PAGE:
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What causes a stroke?

There are two main types of stroke, and each has different causes. The first type, an ischaemic stroke, occurs when a blood clot blocks an artery serving the brain, disrupting blood supply. Very often an ischaemic stroke is the end result of a build up of cholesterol and other debris in the arteries (atherosclerosis) over many years.


An ischaemic stroke may be due to:


Blood clot:
A blood clots get stuck in an artery and blocks the blood flow.

  1. A cerebral thrombosis, in which a blood clot (thrombus) forms in a main artery leading to the brain, cutting off body supply.
  2. A cerebral embolism, in which a blood clot forms in a blood vessel elsewhere in the body, for instance in the neck or the heart, and is carried in the bloodstream to the brain.
  3. A lacunar stroke, in which in the blockage is in the small blood vessels deep within the brain.


The second main type of stroke is a haemorrhagic stroke, when a blood vessel in or around the brain bursts, causing a bleed or hemorrhage. Long-standing, untreated high blood pressure places a strain on the artery walls, increasing their risk of bursting and bleeding.


A haemorrhagic stroke may be due to:


Haemorrhagic stroke:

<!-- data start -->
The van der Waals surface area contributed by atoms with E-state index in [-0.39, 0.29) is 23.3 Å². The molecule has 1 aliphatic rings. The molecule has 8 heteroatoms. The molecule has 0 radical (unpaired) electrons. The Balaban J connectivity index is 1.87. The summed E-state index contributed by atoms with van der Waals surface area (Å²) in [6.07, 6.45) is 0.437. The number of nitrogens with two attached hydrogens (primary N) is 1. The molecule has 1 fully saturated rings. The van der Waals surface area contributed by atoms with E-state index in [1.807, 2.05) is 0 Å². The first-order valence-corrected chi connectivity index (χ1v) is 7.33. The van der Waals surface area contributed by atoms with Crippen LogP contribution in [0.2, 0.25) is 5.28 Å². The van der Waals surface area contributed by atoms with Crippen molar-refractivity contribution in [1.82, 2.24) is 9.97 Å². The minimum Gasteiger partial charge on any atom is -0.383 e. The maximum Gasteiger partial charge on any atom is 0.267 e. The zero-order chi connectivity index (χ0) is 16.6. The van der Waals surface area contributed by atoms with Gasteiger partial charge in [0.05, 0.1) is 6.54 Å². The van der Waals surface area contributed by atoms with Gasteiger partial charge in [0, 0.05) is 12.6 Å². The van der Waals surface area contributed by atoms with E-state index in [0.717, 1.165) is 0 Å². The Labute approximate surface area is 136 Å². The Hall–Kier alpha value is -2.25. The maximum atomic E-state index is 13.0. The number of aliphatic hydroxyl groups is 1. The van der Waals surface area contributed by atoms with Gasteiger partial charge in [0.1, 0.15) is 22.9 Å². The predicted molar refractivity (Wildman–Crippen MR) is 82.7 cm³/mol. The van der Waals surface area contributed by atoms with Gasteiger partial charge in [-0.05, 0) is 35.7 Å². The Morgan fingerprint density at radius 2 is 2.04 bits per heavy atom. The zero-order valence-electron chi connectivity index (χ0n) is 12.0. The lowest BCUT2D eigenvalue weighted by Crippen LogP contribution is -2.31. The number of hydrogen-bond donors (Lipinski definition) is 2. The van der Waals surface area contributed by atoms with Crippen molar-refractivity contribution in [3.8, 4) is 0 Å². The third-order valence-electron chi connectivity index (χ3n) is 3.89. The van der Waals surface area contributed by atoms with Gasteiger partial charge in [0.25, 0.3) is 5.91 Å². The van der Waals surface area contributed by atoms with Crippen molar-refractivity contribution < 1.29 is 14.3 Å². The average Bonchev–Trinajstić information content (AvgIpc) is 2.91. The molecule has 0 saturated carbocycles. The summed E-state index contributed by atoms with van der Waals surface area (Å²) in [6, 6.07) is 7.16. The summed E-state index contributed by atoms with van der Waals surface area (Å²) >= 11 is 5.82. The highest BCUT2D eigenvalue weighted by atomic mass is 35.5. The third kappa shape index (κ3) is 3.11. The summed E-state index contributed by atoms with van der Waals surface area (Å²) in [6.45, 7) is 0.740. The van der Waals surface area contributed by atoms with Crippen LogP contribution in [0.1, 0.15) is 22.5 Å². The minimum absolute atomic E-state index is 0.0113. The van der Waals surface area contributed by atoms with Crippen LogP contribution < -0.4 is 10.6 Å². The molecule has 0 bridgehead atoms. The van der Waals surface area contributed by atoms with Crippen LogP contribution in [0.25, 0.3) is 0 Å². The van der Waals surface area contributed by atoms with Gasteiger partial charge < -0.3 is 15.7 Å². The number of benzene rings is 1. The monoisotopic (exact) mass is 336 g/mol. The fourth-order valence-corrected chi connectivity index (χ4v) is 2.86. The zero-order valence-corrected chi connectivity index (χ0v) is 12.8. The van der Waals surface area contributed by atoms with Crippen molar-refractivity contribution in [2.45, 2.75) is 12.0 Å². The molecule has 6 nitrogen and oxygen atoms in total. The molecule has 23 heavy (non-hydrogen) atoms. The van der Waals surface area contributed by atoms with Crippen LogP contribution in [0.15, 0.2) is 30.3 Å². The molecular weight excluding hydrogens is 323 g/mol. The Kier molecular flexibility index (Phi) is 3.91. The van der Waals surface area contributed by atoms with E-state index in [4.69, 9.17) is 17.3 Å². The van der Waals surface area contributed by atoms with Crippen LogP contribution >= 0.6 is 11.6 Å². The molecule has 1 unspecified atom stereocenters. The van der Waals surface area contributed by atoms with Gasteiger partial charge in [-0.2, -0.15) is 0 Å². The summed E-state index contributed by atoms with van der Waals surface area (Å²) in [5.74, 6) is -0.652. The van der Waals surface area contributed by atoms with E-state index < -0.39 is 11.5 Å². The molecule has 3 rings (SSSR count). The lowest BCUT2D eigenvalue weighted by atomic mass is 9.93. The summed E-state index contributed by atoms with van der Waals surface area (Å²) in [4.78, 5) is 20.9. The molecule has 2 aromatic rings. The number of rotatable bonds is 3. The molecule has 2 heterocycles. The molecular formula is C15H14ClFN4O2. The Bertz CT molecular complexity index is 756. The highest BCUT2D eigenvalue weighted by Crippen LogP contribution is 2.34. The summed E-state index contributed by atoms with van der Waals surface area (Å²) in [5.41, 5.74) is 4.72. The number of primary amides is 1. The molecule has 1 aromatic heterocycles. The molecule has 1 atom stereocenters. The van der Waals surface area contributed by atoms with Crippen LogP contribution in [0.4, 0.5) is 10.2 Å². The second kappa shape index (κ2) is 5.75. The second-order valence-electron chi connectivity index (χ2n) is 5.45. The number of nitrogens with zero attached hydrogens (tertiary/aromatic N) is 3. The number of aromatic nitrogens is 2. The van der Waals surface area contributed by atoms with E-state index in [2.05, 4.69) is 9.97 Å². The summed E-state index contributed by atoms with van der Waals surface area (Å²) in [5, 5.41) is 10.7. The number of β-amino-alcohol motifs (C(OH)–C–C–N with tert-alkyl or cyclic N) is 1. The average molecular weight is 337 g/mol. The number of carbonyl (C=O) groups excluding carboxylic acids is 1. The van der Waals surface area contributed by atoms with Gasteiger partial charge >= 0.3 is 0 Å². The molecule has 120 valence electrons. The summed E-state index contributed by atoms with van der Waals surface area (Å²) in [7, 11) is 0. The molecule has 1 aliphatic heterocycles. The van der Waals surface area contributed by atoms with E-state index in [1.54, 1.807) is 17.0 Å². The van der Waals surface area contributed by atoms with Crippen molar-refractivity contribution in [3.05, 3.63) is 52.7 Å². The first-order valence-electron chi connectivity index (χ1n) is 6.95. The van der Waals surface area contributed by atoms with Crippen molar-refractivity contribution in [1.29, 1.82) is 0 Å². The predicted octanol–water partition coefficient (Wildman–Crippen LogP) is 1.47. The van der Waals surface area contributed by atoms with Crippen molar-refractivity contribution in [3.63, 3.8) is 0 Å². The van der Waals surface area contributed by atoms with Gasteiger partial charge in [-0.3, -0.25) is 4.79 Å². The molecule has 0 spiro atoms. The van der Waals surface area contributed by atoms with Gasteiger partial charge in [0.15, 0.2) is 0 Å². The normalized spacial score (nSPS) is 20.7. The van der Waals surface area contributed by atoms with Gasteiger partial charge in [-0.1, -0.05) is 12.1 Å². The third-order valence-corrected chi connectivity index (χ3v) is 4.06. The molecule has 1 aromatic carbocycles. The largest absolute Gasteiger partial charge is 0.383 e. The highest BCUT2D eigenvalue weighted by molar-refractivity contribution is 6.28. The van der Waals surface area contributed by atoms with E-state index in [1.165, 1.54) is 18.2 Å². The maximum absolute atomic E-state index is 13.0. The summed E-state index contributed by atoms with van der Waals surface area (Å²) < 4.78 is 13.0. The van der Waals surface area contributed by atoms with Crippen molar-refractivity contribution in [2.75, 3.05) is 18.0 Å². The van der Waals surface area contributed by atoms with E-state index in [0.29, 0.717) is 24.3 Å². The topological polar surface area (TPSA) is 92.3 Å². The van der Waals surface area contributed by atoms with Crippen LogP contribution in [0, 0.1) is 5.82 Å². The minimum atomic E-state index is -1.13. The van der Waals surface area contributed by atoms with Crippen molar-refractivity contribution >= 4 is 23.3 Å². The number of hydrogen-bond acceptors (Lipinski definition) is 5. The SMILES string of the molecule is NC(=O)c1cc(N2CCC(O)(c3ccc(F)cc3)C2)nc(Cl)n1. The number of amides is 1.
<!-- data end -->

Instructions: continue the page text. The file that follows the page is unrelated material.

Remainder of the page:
When an artery bursts blood is forced into the brain tissue, damaging cells so that area of the brain can't function.

  1. An intracerebral haemorrhage, in which a blood vessel bursts within the brain itself.
  2. A subarachnoid haemorrhage,in which a blood vessel on the surface of the brain bleed into the area between the brain and the skull, known as the subarachnoid space.

 

**Aknowledgement:
Diagrams used with permission from Stroke Foundation of New Zealand


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Stroke Prevention

 
 
  • What is a stroke?
  • What causes a stroke?
  • Who is at risk?
  • What are the symptoms?
  • How stroke is diagnosed?
  • What are the effects of stroke?
  • What can be done to reduce the risk of stroke?
  • Reducing the risk of subsequent stroke
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